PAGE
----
President George W. Bush wanted British symbolic involvement in the Iraq invasion. This could have been a modest package largely comprising intelligence support, access to UK bases and limited numbers of special forces. Embarrassingly, just before the invasion the Americans let slip that they didn’t actually require any British military participation.
The army in particular, pressured and manipulated for maximum British military involvement in the invasion, using their influence with the US military to reach President Bush. At a meeting with the US President on 7 September 2002, Tony Blair “had been alarmed by the US expectations that the UK would lead the northern axis [the invasion of Iraq from Turkey] …”
In the end, the army got its way and about 46,000 military personnel were deployed to the Gulf in 2003. This considerably increased the risk to British lives and, therefore, the political significance of the war to the government.
Afghanistan: From ‘peacebuilding’ to warfighting
The pretext for war was Iraq’s alleged possession of Weapons of Mass Destruction, which were never found. ‘Liberation’ turned into occupation and a growing insurgency. But after six months in Iraq the British military was already looking to its next adventure, leading NATO’s expansion into the dangerous south of Afghanistan.
The Chilcot Report found that the military elite had assured the politicians that it could simultaneously fight both the war in Iraq and take on a new ‘peacebuilding’ role in Afghanistan. In 2006, the army’s decisions – and acting without government approval – turned its peacebuilding mission into warfighting.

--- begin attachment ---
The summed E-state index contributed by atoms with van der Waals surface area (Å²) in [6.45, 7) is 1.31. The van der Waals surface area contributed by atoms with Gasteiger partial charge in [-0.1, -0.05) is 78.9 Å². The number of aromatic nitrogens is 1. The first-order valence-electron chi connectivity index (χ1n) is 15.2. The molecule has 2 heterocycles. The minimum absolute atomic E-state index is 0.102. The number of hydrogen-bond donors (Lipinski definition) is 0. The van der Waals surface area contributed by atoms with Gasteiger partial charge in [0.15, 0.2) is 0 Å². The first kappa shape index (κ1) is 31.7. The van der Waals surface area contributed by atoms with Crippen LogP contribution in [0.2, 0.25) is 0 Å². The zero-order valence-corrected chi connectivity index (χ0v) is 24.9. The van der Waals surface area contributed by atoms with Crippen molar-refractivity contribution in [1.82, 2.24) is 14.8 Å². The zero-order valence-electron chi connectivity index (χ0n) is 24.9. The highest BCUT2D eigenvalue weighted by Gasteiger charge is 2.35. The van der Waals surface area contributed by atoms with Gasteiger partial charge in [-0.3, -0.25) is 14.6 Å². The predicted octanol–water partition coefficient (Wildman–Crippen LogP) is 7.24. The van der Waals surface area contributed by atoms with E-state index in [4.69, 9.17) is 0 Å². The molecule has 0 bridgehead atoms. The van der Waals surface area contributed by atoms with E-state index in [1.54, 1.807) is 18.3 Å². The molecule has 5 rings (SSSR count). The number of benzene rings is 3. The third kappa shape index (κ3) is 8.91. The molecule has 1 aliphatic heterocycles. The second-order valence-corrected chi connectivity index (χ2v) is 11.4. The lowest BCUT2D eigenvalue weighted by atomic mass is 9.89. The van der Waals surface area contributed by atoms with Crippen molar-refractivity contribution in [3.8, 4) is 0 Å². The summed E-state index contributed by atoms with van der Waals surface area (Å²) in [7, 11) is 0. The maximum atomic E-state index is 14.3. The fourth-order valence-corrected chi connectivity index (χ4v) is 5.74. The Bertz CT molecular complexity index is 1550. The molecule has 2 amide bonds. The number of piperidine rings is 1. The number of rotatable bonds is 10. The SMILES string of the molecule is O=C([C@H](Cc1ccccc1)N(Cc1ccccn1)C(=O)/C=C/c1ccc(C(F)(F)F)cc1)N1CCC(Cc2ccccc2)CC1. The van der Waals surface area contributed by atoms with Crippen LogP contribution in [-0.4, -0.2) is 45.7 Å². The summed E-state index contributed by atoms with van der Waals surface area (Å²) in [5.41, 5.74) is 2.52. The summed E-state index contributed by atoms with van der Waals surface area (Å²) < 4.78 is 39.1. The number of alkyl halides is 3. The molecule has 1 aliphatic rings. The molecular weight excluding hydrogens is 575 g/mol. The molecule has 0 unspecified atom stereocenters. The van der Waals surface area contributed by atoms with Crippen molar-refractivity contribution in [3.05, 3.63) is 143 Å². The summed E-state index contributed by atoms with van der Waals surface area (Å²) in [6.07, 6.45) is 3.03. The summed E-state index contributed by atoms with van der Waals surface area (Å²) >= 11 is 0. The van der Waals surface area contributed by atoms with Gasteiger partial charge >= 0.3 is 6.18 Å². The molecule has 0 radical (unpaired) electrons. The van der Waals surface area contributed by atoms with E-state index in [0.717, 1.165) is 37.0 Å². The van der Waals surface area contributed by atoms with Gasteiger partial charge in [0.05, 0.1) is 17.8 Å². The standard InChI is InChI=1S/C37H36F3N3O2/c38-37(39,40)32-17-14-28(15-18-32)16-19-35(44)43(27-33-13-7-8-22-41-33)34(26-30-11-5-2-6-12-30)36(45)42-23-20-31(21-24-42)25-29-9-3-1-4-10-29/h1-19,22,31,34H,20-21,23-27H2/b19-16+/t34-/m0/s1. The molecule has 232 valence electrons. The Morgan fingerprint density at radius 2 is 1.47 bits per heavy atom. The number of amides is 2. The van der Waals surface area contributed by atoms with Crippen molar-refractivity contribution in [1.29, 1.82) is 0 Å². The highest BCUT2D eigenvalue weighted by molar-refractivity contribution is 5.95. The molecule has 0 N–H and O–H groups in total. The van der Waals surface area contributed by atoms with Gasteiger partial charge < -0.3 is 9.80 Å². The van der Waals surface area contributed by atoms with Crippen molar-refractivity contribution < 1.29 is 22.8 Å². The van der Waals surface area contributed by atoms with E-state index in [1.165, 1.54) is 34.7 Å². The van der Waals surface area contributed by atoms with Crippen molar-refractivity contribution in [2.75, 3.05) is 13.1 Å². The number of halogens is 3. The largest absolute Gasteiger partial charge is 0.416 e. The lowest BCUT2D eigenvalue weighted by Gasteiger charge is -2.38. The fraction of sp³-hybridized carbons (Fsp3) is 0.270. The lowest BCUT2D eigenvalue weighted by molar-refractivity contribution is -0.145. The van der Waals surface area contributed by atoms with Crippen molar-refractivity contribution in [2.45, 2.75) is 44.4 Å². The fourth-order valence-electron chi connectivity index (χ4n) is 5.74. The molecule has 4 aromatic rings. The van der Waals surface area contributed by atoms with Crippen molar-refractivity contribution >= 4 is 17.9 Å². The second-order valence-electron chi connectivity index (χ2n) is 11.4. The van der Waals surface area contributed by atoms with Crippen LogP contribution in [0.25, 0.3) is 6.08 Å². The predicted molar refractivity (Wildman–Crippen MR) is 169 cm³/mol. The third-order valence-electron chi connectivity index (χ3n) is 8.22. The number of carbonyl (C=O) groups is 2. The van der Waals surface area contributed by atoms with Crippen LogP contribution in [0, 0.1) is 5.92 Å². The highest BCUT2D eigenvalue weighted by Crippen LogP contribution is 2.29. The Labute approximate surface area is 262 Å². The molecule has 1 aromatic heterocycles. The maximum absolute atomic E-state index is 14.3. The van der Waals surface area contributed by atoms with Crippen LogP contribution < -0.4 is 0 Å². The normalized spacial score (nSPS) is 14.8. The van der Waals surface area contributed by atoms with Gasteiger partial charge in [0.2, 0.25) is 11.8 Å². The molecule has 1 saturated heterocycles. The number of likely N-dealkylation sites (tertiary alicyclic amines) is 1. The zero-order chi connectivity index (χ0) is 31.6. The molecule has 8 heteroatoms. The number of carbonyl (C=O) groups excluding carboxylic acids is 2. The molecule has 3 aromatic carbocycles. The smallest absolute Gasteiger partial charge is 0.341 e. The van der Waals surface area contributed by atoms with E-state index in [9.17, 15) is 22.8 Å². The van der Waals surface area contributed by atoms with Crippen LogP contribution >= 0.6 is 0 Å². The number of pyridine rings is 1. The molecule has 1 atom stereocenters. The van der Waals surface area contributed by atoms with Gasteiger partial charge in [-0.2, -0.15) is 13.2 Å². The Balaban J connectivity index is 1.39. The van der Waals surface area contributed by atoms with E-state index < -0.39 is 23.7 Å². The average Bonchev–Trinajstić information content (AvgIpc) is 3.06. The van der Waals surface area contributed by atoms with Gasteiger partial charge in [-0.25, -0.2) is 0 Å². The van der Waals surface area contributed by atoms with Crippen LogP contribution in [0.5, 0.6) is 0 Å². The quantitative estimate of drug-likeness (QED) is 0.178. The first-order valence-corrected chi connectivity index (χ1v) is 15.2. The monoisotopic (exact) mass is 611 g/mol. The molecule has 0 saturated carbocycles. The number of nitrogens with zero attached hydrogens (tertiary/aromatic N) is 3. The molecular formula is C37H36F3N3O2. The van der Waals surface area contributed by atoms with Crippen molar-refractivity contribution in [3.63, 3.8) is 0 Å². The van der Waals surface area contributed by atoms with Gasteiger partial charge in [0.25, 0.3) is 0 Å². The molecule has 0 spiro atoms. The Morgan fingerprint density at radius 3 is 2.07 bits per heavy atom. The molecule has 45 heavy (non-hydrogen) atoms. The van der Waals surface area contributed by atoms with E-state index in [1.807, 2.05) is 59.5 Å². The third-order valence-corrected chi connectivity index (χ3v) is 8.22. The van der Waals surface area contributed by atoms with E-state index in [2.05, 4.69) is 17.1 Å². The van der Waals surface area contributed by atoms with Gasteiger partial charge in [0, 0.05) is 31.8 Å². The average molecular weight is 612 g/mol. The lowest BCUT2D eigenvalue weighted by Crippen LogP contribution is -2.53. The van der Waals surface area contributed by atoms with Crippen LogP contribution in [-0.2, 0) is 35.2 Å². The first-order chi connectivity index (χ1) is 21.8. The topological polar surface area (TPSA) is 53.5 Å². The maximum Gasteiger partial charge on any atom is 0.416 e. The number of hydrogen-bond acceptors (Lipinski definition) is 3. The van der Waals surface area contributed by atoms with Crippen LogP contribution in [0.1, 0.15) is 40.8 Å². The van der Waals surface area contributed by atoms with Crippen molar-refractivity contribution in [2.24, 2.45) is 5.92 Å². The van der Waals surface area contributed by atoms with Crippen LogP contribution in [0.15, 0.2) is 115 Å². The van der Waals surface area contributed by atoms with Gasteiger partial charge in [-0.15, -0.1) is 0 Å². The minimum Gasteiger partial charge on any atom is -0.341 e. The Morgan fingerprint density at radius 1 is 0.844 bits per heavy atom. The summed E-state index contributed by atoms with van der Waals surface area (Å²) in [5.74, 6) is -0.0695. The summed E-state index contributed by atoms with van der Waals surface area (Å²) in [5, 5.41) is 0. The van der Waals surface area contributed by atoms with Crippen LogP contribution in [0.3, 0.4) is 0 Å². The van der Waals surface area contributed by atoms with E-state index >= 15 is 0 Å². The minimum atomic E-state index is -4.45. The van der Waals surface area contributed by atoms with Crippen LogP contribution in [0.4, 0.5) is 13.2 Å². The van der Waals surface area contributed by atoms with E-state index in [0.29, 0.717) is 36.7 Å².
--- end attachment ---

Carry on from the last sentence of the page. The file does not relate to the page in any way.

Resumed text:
General Richard Dannatt, then head of the army (2006-09), blamed overstretch and military crisis on the Labour government and the nation for breaking the ancient ‘Military Covenant’. The Covenant was not ancient but had been invented by the army in 2000. But it was used to justify increasing the power and popularity of the military.
Under pressure from the international Militarist Coalition, Prime Minister Gordon Brown and President Obama struggled to extricate themselves from an unwinnable war in Afghanistan.
Unaccountability: The Changing of the Guard
The Changing of the Guard is unconcerned with the military’s excessive political power and its threat to democracy in the US and the UK. Yet it was this power that led to the war on two fronts in Iraq and Afghanistan, preventing the reinforcement of Iraq that Akam seems to believe might have led to success.
Akam is rightly concerned that journalists are not censored and get to write their books, even though, as he points out, many of these tend to mythologise and glorify war. But there are limits to debate, and Akam does not even consider a more radical critique of the army. Lawyers attempting to improve conditions for soldiers are dismissed, “… ideologically they often came from an old hard-left anti-war tradition that was, de facto, opposed to anything and everything the army did” (p.448).